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Education in practice
How to manage: liver abscess
  1. Maria Camila Trillos-Almanza1,
  2. Juan Carlos Restrepo Gutierrez2
  1. 1 Gastrohepatology Research Group, University of Antioquia, Medellin, Colombia
  2. 2 Hepatology, Hospital Pablo Tobon Uribe, Medellin, Antioquia, Colombia
  1. Correspondence to Dr Juan Carlos Restrepo Gutierrez, Hepatology, Hospital Pablo Tobon Uribe, Medellin, Antioquia 050036, Colombia; jcrestrepo{at}

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Pyogenic liver abscess

The diagnosis of pyogenic liver abscess (PLA) represents a challenge for physicians due to their association with multiple pre-existing conditions.

Its incidence varies between 2.3 and 17.59 per 100 000 inhabitants per year,1–3 and in hospitalised patients, it is 8–22 cases per 100 000 hospital admissions.4 Usually occurs in Caucasian men between 50 and 60 years old.5 Risk factors include diabetes mellitus, bacteraemia of non-hepatic origin, immunosuppression, cirrhosis and a history of solid organ transplantation or splenectomy.6–8

Those microorganisms commonly found are specified in table 1. Generally, they are polymicrobial, although single bacteria can be isolated and, in up to 30% of cases, no infectious agent is identified.9

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Table 1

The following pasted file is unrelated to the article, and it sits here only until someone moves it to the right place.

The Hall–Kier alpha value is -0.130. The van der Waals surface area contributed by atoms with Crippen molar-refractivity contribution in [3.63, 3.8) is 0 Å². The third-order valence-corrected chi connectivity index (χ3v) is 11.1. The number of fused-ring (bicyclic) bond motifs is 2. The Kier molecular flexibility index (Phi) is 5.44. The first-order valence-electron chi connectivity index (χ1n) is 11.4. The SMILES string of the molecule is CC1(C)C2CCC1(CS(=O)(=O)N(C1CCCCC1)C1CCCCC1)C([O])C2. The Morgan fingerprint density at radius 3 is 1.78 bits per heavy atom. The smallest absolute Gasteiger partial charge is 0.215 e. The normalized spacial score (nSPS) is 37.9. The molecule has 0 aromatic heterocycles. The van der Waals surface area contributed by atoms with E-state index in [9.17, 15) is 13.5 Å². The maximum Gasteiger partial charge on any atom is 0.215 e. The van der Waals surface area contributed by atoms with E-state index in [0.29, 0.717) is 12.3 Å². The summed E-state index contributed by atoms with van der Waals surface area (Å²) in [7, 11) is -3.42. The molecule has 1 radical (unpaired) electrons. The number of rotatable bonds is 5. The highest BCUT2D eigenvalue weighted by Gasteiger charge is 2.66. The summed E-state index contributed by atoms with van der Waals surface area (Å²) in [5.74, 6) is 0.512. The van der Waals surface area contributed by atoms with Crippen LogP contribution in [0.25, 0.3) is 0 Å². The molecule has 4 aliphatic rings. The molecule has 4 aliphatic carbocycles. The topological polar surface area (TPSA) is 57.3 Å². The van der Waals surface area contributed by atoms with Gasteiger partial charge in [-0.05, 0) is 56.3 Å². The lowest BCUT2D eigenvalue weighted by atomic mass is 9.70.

Main microorganisms involved in the aetiology of pyogenic liver abscess

Escherichia coli had been considered the bacterium responsible for the largest number of cases of pyogenic abscesses in the world;10–12 however, it has been found that in Asian countries Klebsiella pneumoniae is one of the main aetiologies,13–15 and its presentation is monomicrobial, usually generates severe clinical conditions due to the hypervirulence and is not related to hepatobiliary diseases.16 17 An invasive syndrome has then been described by serotypes K1 and K2 that are associated with bacteraemia, necrotising fasciitis, endophthalmitis, meningitis and cerebral asbcesses.8 18

PLA can also occur in fungal coinfection by Candida spp., which affects patients with haematological malignancies, and Cryptococcus spp., which has been found in immunosuppressed patients by the HIV, solid organ transplants and primary immunodeficiencies.8

The clinical manifestations are abdominal pain, fever, jaundice, weight loss and chills, similar to an unknown origin fever, sepsis and acute abdomen. The classic triad characterised by fever, jaundice and abdominal pain in the right hypochondrium is only present in 10% of patients; fever is the most frequent symptom, followed by abdominal pain that …

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  • MCT-A and JCRG are joint first authors.

  • Twitter @TrillosAlmanza

  • MCT-A and JCRG contributed equally.

  • Contributors JCRG raised the subject of revision, contributed to the writing of the article and made its final revision. MCTA carried out the systematic search of articles, their revision and writing of the text.

  • Funding The authors have not declared a specific grant for this research from any funding agency in the public, commercial or not-for-profit sectors.

  • Competing interests None declared.

  • Provenance and peer review Commissioned; externally peer reviewed.